This isn’t a tutorial on ribber use…. but just a few random little tidbits that I keep in mind while using the ribber.
1. If I want to keep knitting between socks instead of running the completed sock off the knitter, I knit about 20 rows of scrap yarn. Then I place my heel fork as shown, about 15 rows down from the top. The photo is taken from the side, so the fork tines are just inside the yellow heel markings. I hang a single weight, and I add a little very light pressure with my hand on the weight. This works for me to keep the downward tension even all around the cylinder. If the fork was much higher then there would be a loose tension area at the mid point between the two tines, which could result in missed stitches.
When knitting a hem top instead of a rib top I don’t use the heel fork. I just hold on to the finished toe below the scrap yarn and, with visual clues, can keep my tension even. Using the fork/weight for a rib top allows me to keep my focus on the ribber while it is in work.
2. I start each sock with all the needles in the cylinder, and on scrap yarn, regardless of starting a first sock, or carrying on after a finished sock. You can see I’ve got the retention spring pulled out from the cylinder onto the little holder bit on the outer cam shell. This allows taking each cylinder needle out without having to pry it from behind the spring. I just place ribber needles in the empty horizontal slots, and then transfer a cylinder stitch by lifting it right onto the ribber needle. You may note that I’m using the Verdun 47 in my examples. The Verdun Ribber Dial (the thing with the horizontal slots) is sized so that the ribber needles protrude over the edge of the dial by about 1/8″. In this case, I find transferring the stitches as described works best for me.
(On the Legare, the ribber needles do not protrude over the edge and that makes me prone to dropping a stitch mid transfer, so I use a different method in that case. I’ll try to remember to take a pic of that.)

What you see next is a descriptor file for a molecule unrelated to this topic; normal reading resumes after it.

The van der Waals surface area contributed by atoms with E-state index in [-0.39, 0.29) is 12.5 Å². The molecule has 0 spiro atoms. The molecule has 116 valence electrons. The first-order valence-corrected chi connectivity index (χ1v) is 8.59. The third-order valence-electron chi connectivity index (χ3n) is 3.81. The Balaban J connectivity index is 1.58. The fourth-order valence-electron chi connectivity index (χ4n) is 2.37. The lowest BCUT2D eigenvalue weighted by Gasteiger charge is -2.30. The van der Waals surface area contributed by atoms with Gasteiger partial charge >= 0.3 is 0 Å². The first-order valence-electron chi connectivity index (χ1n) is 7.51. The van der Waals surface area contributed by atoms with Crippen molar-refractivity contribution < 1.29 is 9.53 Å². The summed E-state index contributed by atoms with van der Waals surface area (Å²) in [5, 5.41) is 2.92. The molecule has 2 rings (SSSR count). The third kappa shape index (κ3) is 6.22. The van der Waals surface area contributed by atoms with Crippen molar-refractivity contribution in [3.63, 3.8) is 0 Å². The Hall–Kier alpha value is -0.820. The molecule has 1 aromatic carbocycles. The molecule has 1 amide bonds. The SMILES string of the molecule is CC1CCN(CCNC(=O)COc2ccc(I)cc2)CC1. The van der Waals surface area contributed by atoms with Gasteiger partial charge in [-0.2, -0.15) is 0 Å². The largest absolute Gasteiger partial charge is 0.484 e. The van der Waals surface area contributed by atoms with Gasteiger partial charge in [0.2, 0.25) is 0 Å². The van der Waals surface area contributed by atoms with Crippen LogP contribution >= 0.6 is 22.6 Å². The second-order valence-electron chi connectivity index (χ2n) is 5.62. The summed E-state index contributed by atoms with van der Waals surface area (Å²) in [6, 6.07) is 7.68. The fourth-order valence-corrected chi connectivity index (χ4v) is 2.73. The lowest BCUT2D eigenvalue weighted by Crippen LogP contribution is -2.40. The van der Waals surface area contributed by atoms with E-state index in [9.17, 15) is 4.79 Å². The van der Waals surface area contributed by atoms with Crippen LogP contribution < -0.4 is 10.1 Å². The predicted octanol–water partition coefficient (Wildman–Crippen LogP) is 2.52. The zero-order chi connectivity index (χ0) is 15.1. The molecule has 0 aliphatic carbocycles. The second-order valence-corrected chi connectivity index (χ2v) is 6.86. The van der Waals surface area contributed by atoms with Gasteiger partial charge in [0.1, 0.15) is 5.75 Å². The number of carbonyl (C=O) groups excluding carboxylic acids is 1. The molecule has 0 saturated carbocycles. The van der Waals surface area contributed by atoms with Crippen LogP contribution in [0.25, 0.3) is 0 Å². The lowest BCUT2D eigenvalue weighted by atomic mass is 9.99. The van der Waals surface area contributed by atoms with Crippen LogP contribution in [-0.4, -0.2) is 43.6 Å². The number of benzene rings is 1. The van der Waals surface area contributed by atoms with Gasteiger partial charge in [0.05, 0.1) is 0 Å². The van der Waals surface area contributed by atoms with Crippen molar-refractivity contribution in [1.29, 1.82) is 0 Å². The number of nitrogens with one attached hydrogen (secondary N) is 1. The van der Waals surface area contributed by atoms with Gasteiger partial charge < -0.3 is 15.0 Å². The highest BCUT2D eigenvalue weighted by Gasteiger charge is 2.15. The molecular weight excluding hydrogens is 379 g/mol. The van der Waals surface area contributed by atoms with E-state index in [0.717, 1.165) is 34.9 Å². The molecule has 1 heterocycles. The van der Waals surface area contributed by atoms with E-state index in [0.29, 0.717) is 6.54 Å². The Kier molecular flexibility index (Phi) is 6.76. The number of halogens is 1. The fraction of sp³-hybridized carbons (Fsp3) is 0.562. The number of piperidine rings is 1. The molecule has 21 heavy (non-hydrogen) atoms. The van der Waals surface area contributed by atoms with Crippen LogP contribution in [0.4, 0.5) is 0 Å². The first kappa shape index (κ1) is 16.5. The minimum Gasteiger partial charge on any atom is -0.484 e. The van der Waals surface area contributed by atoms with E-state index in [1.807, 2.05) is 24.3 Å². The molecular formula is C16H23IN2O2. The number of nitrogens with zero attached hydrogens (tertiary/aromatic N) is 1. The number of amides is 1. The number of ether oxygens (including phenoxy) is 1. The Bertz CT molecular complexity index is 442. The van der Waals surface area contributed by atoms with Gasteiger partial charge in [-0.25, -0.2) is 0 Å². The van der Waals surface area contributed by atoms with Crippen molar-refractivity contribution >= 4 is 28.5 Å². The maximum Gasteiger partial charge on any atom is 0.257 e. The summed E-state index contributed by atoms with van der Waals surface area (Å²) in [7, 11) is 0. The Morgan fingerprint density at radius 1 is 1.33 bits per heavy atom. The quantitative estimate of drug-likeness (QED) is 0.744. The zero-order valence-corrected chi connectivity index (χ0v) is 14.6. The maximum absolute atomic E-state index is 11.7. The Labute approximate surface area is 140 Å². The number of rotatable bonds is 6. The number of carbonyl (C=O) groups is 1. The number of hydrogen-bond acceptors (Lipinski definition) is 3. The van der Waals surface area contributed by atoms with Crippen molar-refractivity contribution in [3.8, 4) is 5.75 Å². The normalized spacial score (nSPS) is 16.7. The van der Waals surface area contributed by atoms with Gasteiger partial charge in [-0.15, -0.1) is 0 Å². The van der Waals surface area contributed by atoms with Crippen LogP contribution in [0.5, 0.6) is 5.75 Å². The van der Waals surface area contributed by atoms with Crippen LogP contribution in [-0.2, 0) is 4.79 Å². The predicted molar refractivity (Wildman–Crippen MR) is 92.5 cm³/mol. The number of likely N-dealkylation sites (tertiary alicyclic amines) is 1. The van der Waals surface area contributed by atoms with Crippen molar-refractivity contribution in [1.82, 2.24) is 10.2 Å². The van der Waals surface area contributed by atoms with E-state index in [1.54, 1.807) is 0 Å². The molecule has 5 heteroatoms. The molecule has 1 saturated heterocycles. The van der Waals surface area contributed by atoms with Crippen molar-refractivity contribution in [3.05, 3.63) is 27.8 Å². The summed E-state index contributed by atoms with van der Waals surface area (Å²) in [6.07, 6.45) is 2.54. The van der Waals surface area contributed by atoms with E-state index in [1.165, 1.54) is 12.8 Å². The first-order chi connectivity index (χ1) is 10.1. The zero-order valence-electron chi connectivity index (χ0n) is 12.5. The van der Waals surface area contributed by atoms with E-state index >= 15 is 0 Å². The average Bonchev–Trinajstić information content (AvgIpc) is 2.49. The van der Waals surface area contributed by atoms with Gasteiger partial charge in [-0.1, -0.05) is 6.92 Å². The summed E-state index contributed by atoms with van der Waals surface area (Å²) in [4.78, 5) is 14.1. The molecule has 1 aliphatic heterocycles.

3. I switch from scrap yarn to sock yarn at the right side red hash mark. Here I’ve got the terminal tail of the scrap yarn going forward under the first cylinder needle and I’ve got the sock yarn going backwards under that same needle. ie the yarns cross. I always knit with the heel spring in action, so that is why you see there is no slack in my yarns. I pull upwards gently, just enough to prevent the heel spring from pulling the yarn out before I get knitting. If you pull to strongly it is easy to pop the rib stitches at the red arrow and then, well, you have a mess!
4. Once I’ve knit a half dozen or so stitches I stop and pull my ends (the terminal end of the scrap yarn and the leading end of the good yarn) into the cylinder. Its difficult to see this but at the red arrow – reach up from underneath the cylinder with a latch hook so that it sticks out at my first good-yarn stitch. I snag the tails with that hook and pull them down inside, out of the way.
5. Tension and Selvedge. What ever tension setting I would use with a particular sock yarn, I set my tension 1/4 turn LOOSER than that. To knit my selvedge, I knit one row with the ribber engaged, two rows with it disengaged, and then re-engage. When I re-engage the ribber that is when I tighten the tension 1/4 turn so it is now at ‘normal’ for what ever yarn I’m working.
The reason I do that little tension fudging is that it makes re-engaging the ribber much easier. I knit at a pretty high tension, and with the heel spring always in work, and that can make moving the little off-on switch jam. The bit looser tension seems to solve that problem for me. With a less stretchy yarn like a silk or bamboo, I may loosen even a bit more.
So these are some little things that are part of my knitting routine and I find that keeping these things in mind makes for things going tickety boo.